IT modernization helps insurer future-proof applications

Netherlands financial service provider NN Group is building a flexible, adaptable tech stack to modernize its mainframe applications—helping prepare the business for the future.

For NN Group, one of the biggest insurance and financial services providers in the Netherlands, its history of more than 175 years is one of its strongest assets. During this time, the company has seen plenty of trends come and go, and it has also seen its share of technology best practices change during this time. NN Group has learned from its vast experience to prepare for whatever comes next: Its technology team is currently building a flexible, adaptable tech stack that modernizes approaches and helps prepare the business for the future.

The process to modernize its mainframe applications in the life and pensions group started around 20 years ago and has been ongoing. In 2021, the company began re-platforming the last of its 13 mainframe applications, migrating the application architecture to Java. But simply pushing the existing code to a virtual environment wasn’t an option.

“When you dive deeper into the application code, you find all kinds of tricks that were clever 50 years ago but are inefficient today,” says Richard Sanders, director of change and IT in the life and pensions department at NN Group.1

For example, the technology team found multiple instances of assembler code nested inside database files, which created a highly technical challenge. The team used an automatic refactoring tool that translated these mainframe applications from Cobol to Java, but because of these decades-old customizations, developers still had to put in a significant amount of effort to ensure that the translation was effective. About 40% of the work was dedicated to the direct refactoring, but another 40% was consumed by testing to ensure applications continued working as expected after the translation. The remaining 20% of the work went to user training.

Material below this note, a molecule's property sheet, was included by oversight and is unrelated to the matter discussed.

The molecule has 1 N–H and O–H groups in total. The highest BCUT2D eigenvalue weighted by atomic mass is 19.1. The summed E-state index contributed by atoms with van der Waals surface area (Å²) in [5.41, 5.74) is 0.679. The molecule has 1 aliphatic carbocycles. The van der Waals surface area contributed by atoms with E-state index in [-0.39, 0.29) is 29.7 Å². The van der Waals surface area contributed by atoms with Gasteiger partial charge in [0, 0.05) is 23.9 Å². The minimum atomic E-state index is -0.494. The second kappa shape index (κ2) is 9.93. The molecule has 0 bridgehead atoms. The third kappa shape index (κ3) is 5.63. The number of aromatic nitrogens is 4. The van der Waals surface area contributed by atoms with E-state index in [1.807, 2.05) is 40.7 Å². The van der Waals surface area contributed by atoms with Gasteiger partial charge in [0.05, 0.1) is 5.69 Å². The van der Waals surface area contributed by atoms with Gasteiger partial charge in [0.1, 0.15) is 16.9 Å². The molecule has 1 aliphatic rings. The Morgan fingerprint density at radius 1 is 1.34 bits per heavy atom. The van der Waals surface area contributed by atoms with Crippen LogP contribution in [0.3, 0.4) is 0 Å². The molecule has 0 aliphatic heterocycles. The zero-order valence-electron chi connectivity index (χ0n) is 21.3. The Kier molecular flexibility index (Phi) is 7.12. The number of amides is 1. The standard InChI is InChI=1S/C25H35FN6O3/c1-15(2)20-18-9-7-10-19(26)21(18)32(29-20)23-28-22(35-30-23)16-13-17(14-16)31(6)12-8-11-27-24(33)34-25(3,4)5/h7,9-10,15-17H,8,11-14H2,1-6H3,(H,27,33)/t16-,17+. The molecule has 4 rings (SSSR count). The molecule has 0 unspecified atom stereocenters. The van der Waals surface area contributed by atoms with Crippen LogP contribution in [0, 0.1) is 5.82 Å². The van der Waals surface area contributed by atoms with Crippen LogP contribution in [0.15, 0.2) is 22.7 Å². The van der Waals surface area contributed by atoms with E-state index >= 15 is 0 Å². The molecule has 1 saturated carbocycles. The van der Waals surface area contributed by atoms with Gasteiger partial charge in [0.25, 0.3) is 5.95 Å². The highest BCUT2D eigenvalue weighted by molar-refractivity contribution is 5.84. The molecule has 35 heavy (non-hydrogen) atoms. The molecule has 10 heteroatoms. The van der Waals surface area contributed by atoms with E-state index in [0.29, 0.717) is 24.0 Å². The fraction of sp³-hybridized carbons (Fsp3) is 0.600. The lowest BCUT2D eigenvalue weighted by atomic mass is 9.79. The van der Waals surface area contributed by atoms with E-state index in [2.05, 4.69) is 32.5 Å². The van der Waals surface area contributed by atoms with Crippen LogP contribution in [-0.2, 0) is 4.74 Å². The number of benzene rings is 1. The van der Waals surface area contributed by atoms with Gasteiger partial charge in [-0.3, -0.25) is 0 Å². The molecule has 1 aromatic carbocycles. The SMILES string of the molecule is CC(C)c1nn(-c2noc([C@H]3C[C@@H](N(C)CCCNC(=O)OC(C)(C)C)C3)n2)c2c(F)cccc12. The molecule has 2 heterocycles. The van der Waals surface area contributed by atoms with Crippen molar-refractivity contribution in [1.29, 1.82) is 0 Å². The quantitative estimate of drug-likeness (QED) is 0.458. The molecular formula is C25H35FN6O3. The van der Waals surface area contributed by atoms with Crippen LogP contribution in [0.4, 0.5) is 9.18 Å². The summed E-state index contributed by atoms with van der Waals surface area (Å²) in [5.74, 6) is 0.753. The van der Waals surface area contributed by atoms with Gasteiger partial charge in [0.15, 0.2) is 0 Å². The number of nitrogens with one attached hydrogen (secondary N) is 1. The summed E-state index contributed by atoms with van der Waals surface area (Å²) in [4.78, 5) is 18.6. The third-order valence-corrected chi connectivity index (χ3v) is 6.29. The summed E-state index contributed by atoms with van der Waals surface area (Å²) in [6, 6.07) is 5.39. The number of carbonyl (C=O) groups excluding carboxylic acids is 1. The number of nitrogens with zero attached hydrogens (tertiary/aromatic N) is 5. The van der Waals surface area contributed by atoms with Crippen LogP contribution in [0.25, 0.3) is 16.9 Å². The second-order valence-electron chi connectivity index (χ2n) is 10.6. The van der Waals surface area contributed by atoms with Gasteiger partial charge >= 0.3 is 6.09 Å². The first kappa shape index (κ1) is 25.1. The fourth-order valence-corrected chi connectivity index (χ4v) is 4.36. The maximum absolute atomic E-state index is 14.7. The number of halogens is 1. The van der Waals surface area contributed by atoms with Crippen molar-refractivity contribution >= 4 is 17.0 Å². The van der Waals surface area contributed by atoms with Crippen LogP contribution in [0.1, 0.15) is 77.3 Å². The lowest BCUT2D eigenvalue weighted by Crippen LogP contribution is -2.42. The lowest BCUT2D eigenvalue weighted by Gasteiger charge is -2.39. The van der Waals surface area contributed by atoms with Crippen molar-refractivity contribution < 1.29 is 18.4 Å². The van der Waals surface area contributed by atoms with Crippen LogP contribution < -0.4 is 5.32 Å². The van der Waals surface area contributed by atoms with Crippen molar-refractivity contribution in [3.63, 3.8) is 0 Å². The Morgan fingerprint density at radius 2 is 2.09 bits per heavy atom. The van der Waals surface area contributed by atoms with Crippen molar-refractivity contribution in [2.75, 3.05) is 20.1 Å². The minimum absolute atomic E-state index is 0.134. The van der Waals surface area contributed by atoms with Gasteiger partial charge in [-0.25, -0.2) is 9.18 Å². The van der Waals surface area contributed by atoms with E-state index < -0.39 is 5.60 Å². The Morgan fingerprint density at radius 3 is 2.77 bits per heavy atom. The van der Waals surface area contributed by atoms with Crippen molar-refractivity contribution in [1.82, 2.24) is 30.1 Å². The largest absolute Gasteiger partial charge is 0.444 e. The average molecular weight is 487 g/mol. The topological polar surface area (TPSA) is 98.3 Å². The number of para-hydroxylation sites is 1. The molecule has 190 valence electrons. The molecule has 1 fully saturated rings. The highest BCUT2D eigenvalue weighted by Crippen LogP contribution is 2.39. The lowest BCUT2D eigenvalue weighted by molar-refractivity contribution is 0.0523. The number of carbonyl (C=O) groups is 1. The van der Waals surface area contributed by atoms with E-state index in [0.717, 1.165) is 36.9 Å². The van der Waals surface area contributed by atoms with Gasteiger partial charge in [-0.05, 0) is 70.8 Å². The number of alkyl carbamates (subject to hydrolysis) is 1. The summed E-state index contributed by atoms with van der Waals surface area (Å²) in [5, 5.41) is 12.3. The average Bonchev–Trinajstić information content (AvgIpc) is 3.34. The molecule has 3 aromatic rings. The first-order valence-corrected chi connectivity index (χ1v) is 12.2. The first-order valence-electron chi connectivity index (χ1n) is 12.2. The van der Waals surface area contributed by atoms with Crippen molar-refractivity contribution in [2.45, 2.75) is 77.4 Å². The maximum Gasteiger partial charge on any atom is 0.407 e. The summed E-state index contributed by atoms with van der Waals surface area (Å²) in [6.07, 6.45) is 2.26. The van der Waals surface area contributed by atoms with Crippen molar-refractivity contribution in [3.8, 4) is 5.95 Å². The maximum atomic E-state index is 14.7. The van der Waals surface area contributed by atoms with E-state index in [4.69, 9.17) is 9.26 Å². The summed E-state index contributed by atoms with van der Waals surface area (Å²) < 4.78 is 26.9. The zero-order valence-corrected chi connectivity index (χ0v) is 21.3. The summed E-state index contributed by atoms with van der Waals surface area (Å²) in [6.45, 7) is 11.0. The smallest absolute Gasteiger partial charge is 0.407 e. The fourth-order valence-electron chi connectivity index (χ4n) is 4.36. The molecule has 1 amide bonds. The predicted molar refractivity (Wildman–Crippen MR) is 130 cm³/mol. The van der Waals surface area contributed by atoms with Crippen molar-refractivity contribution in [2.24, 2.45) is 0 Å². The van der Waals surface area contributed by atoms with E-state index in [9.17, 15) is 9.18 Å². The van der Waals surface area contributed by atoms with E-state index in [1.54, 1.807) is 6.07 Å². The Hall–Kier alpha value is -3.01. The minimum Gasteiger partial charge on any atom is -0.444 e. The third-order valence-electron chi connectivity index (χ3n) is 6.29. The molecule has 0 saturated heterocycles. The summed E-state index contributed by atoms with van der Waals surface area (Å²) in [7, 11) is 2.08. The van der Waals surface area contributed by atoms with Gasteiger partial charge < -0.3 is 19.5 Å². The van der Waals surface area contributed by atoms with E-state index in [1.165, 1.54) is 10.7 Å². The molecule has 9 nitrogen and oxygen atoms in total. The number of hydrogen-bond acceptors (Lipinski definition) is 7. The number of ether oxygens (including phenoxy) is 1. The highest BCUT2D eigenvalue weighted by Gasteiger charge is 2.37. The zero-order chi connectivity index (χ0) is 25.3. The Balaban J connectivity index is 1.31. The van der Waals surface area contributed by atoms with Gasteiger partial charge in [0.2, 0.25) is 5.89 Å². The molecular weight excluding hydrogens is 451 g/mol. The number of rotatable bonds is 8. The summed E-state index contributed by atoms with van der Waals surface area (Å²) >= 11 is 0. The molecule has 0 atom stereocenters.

Luckily, all that work is paying off for NN Group’s life and pensions business unit in multiple ways. It decommissioned its entire mainframe platform by automatically transforming over 10 million lines of code from Cobol to Java. This helped NN Group’s life and pensions group reduce IT platform costs by 80%. Such significant savings mean the project will pay for itself in under three years. But the benefits don’t end there.

For one thing, applications run much more efficiently. In the past, mainframe applications would require several pages of assembler code just to execute one statement that can now be done with a single Java command. This creates the opportunity to make applications much more streamlined. “Having code that we can make better and smaller is a step toward future-proofing the system,” Sanders says.

Another major benefit is that NN Group is now able to attract more talent, as younger people generally are unfamiliar with legacy code like Cobol.

Perhaps most importantly, Sanders expects the move will reduce costs. When applications were on the mainframe, the company was highly reliant on its vendor to continue supporting the tool. But the vendor had signaled it was going to raise its prices, which threatened to put NN Group in the position of paying more for older tooling. But now that NN Group is off the mainframe, it relies less on a single vendor, and its more modern codebase can be taken to multiple platforms in the future.

“In the old situation, we were dependent on vendors,” Sanders says. “But now we’re not locked into that situation. We can go in any direction we want.”


  1. Interview, Richard Sanders, director of change & IT, Life and Pensions, NN Group, 9/26/2023

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Editorial consultant: Ed Burns

Design consultant: Heidi Morrow

Cover image by: Jim Slatton